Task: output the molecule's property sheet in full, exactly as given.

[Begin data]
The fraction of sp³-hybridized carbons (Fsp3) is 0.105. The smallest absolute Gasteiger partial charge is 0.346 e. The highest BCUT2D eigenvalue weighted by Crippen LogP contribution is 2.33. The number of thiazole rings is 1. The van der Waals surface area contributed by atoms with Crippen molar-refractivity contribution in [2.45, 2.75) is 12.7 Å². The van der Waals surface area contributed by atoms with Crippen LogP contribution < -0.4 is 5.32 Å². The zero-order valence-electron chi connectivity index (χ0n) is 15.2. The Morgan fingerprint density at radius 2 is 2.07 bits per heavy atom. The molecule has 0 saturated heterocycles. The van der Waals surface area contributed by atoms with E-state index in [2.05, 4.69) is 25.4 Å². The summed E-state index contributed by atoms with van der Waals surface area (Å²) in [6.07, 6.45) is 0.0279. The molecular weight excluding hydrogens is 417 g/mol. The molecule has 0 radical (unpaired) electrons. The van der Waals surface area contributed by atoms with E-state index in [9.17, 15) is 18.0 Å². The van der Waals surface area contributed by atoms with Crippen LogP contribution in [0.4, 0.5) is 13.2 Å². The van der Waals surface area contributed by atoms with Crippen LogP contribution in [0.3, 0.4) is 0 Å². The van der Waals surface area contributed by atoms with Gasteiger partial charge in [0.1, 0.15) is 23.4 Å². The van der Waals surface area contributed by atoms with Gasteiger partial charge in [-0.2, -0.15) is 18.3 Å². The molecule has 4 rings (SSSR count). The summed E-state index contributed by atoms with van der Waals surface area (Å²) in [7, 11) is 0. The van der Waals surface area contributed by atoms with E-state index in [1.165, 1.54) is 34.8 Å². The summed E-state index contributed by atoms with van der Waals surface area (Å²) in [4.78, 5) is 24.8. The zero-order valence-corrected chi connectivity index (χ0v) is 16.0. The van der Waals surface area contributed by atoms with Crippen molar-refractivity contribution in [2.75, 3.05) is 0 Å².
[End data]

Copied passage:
The fraction of sp³-hybridized carbons (Fsp3) is 0.105. The smallest absolute Gasteiger partial charge is 0.346 e. The highest BCUT2D eigenvalue weighted by Crippen LogP contribution is 2.33. The number of thiazole rings is 1. The van der Waals surface area contributed by atoms with Crippen molar-refractivity contribution in [2.45, 2.75) is 12.7 Å². The van der Waals surface area contributed by atoms with Crippen LogP contribution < -0.4 is 5.32 Å². The zero-order valence-electron chi connectivity index (χ0n) is 15.2. The Morgan fingerprint density at radius 2 is 2.07 bits per heavy atom. The molecule has 0 saturated heterocycles. The van der Waals surface area contributed by atoms with E-state index in [2.05, 4.69) is 25.4 Å². The summed E-state index contributed by atoms with van der Waals surface area (Å²) in [6.07, 6.45) is 0.0279. The molecular weight excluding hydrogens is 417 g/mol. The molecule has 0 radical (unpaired) electrons. The van der Waals surface area contributed by atoms with E-state index in [9.17, 15) is 18.0 Å². The van der Waals surface area contributed by atoms with Crippen LogP contribution in [0.4, 0.5) is 13.2 Å². The van der Waals surface area contributed by atoms with Crippen LogP contribution in [0.3, 0.4) is 0 Å². The van der Waals surface area contributed by atoms with Gasteiger partial charge in [0.1, 0.15) is 23.4 Å². The van der Waals surface area contributed by atoms with Gasteiger partial charge in [-0.2, -0.15) is 18.3 Å². The molecule has 4 rings (SSSR count). The summed E-state index contributed by atoms with van der Waals surface area (Å²) in [7, 11) is 0. The van der Waals surface area contributed by atoms with E-state index in [1.165, 1.54) is 34.8 Å². The summed E-state index contributed by atoms with van der Waals surface area (Å²) in [4.78, 5) is 24.8. The zero-order valence-corrected chi connectivity index (χ0v) is 16.0. The van der Waals surface area contributed by atoms with Crippen molar-refractivity contribution in [2.75, 3.05) is 0 Å².